A Bishop’s Bad Theology

–May of 2010

A Bishop’s Bad Theology

I recently had the privilege to speak at a minister’s conference in India.  While there I had the opportunity to meet with the bishop of the Evangelical Church of India.  Since the ECI is the product of the American Holiness Movement, I asked the bishop about his denomination’s commitment to historical holiness doctrine.  He gave me a rather scornful look and said, “Oh, it’s still in our doctrinal statement, but holiness is not my concern!  My concern is evangelizing and planting churches!”

The old bishop told me much with the tilt of his head, the tone of his voice, and the dismissive wave of his hand as he uttered those two simple sentences.  I understand enough about leadership to know that when a leader “leans” into something with passion it generally happens.  I also know that when he ignores or downplays something it will generally be forgotten.  This behavior becomes the “working theology” of the leader; and unfortunately for the old bishop, his is neither biblical nor Wesleyan.

His first mistake is a failure to understand that the Great Commission equally embraces both conversion and discipleship.  When church leaders or pastors promote evangelism and neglect discipleship (the teaching of biblical doctrine), they put the church on a growth plane that is a mile wide and an inch deep.  How could anyone claim to be discipling and yet ignore the primary call of scripture to holy living?

Frankly, true evangelism cannot even exist in a doctrinal vacuum.  One cannot have an experience with Jesus Christ apart from what Christ has revealed about Himself in the Bible.  Romans chapter 10 tells us that people need sound Biblical information before they can be saved.  One can certainly join a church and even have a religious experience without any Biblical teaching, but one cannot have a true conversion experience without some knowledge of the gospel.  Paul clearly attributes the radical change that took place in the lives of the Roman Christians to the doctrine they were taught.  “But God be thanked, that ye were the servants of sin, but ye have obeyed from the heart that form of doctrine which was delivered you” (Rom. 6:17).

Furthermore, sound doctrine is essential to spiritual formation.  Converts without a root quickly wither and die.  To view doctrinal teaching as a hindrance—a boundary or a divider—s to fail to understand even remotely the importance of theological thought on the spiritual life of a believer.  In reality sound theology is the map that enables us to put the pieces together for a full understanding of biblical truth, which in turn opens the door to subsequent growth.  The hard work of doctrinal instruction is not to make “smart” Christians, but “faithful” Christians!  “Take heed unto thyself, and unto the doctrine; continue in them: for in doing this thou shalt both save thyself, and them that hear thee”(1 Tim. 4:16).  You will never have solid spiritual formation outside the context of sound doctrinal instruction.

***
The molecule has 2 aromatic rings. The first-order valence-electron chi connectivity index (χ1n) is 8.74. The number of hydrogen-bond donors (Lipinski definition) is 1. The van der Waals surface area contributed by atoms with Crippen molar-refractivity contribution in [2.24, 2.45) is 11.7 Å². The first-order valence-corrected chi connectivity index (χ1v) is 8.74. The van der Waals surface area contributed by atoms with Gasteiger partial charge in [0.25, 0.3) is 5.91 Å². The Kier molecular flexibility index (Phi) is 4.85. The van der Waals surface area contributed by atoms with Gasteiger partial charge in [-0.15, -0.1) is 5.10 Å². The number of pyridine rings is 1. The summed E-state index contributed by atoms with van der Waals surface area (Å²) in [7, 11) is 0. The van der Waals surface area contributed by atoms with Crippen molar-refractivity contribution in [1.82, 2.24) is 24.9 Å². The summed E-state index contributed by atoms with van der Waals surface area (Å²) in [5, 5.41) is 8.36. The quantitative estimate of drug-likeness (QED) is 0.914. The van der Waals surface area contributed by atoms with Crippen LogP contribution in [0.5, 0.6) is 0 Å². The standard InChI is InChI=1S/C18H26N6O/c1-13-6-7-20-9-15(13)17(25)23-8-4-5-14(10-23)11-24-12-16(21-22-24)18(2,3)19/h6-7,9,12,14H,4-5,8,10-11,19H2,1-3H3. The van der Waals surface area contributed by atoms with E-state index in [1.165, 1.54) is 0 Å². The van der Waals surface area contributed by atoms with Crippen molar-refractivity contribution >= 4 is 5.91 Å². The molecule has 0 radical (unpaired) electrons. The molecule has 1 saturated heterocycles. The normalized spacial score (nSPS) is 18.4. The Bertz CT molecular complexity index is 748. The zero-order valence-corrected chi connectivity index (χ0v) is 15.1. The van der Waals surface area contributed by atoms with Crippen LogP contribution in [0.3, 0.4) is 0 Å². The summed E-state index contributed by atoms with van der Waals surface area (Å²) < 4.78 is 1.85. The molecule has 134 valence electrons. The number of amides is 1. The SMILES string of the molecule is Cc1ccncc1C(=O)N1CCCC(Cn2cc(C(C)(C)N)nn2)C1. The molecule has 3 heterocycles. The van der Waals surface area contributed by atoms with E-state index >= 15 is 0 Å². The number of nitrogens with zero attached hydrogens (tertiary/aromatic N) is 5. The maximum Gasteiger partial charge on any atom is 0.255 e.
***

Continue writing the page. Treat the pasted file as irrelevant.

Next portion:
The second mistake is that the bishop doesn’t understand the theological consequences of his words or his emphasis.  He makes holiness sound like extra baggage that ought to be, or at least can be, left aside.  Sort of a “tack-on” that can come later after the important work of saving souls is done.  Sadly he doesn’t understand the centrality of holiness to the whole process of redemption.  The desire to be holy is implanted in the hearts of all born-again believers.  They immediately manifest a desire to live a new kind of life.  They become sensitive to sin both in themselves and in their environment.  They long to live a life that is pleasing to God, even though they may not understand fully how to do it.

From a doctrinal perspective, the bishop is actually throwing out his Wesleyan theology and unwittingly embracing a version of Reformed theology.  Reformed theologians disconnect justification and sanctification.  To them justification is merely forensic and doesn’t affect any real change.  It only affects our standing with God.  Sanctification happens later in a slow process or maybe not even until death.  In this theological scheme real holiness simply takes a back seat.  Wesleyans, however, believe that sanctification begins in justification.  The work of regeneration or initial sanctification starts the process of making us into the image of Christ.  John Wesley said, “God justifies no one whom He does not also sanctify.  The work of sanctification begins at justification.  It begins the moment we are justified…It gradually increases from that moment…till, in another instant, the heart is cleansed from all sin, and filled with pure love to God and man.”

To reduce conversion to a simple transaction that has no commitment to faithful discipleship, no hunger for holiness, and no real personal change is effectively to sell the gospel short.  To make holiness an aggravating addendum that can be left out or tacked on later is to abandon a holiness witness and to sell out the gospel.  I may not be a bishop, but I know better than this!

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